The Wire

The Wire : How TV Crime Drama Got Real

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"The Wire" is acknowledged to be one of the great dramas in television history. It is at once a gripping portrayal of the war of attrition between Baltimore cops and drug dealers, and something more ambitious: a uniquely novelistic critique of a divided America. Barack Obama has called it his favourite show. But how are we to think about the politics of "The Wire"? This first in-depth study of its kind explores the way "The Wire" moves the black urban poor to the centre of the story, and thus compels viewers to confront inequality in a way that no previous TV show has done. The title is both a reference to the watershed change that "The Wire" heralds in terms of 'realism' in TV drama, and to the hip hop mantra of 'keeping it real' that infuses the show's politics. Sabin and Gibb explore the show's distinctive moral focus and particularly its concerns with the failure of the war on drugs and its underlying class rage.
Using previously unpublished interviews with David Simon, Ed Burns, George Pelecanos and Dennis Lehane, as well as in-depth analyses of episodes from "The Wire"'s five series, they reveal how this most dystopian of shows is also, paradoxically, the most inspiring for the way it underscores television's potential for political engagement.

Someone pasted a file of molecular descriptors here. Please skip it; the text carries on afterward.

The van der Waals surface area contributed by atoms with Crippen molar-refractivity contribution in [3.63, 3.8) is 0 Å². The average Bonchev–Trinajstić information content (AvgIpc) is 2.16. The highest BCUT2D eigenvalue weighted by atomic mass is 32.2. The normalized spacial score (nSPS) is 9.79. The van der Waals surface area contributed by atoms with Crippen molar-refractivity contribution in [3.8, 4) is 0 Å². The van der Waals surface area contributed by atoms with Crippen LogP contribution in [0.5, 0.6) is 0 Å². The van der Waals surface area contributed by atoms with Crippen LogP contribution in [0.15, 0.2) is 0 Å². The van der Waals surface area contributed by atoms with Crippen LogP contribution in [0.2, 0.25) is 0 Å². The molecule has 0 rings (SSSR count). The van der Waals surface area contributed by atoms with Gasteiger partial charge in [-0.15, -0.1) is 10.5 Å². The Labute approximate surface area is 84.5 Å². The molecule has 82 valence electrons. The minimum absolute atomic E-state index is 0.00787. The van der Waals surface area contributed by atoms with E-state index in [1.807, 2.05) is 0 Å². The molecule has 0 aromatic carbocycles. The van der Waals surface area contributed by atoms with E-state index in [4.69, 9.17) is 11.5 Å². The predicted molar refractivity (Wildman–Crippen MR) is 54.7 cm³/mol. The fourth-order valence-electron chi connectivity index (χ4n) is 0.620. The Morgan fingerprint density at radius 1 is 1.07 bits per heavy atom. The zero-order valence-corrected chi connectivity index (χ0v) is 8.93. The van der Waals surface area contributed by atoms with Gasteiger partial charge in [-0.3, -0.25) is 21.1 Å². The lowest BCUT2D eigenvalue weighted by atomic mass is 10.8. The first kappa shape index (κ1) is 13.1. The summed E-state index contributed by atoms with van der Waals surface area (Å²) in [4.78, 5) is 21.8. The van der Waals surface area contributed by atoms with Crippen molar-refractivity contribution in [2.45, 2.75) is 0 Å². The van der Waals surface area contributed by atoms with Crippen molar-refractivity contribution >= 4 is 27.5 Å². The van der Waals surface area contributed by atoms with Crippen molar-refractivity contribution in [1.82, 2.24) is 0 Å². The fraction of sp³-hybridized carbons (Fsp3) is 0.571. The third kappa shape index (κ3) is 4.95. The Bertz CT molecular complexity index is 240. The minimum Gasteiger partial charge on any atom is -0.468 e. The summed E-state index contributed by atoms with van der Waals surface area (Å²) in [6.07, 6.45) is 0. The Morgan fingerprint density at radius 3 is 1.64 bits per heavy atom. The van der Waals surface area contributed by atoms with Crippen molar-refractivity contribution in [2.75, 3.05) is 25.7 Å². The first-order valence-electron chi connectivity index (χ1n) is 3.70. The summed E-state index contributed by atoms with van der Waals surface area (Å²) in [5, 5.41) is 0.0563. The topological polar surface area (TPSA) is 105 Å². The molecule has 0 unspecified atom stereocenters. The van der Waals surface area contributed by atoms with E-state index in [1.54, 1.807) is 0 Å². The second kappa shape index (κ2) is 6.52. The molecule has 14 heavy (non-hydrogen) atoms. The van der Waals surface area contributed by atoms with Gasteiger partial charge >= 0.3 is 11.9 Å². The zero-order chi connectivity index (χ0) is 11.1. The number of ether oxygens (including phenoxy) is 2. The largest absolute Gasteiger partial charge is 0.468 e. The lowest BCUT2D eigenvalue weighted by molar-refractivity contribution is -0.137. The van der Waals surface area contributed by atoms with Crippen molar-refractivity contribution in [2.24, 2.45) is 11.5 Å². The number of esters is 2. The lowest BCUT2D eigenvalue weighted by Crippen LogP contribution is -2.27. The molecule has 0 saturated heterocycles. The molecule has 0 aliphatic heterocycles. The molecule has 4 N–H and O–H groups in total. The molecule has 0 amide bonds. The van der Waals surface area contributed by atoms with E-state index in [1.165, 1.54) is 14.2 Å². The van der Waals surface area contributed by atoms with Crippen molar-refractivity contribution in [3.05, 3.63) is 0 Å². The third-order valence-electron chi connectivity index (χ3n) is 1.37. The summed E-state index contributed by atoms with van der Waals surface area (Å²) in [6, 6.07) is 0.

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Product details

  • Paperback | 272 pages
  • 134 x 216mm
  • I.B. TAURIS
  • London, United Kingdom
  • 25 bw integrated illustrations
  • 184885112X
  • 9781848851122

About Roger Sabin

Roger Sabin is Reader in Popular Culture at Central Saint Martins College of Art and Design, University of the Arts London, and is the author of several books. Jane Gibb has lectured in film and television studies in further and higher education, and is Research Support Manager at Central Saint Martins.
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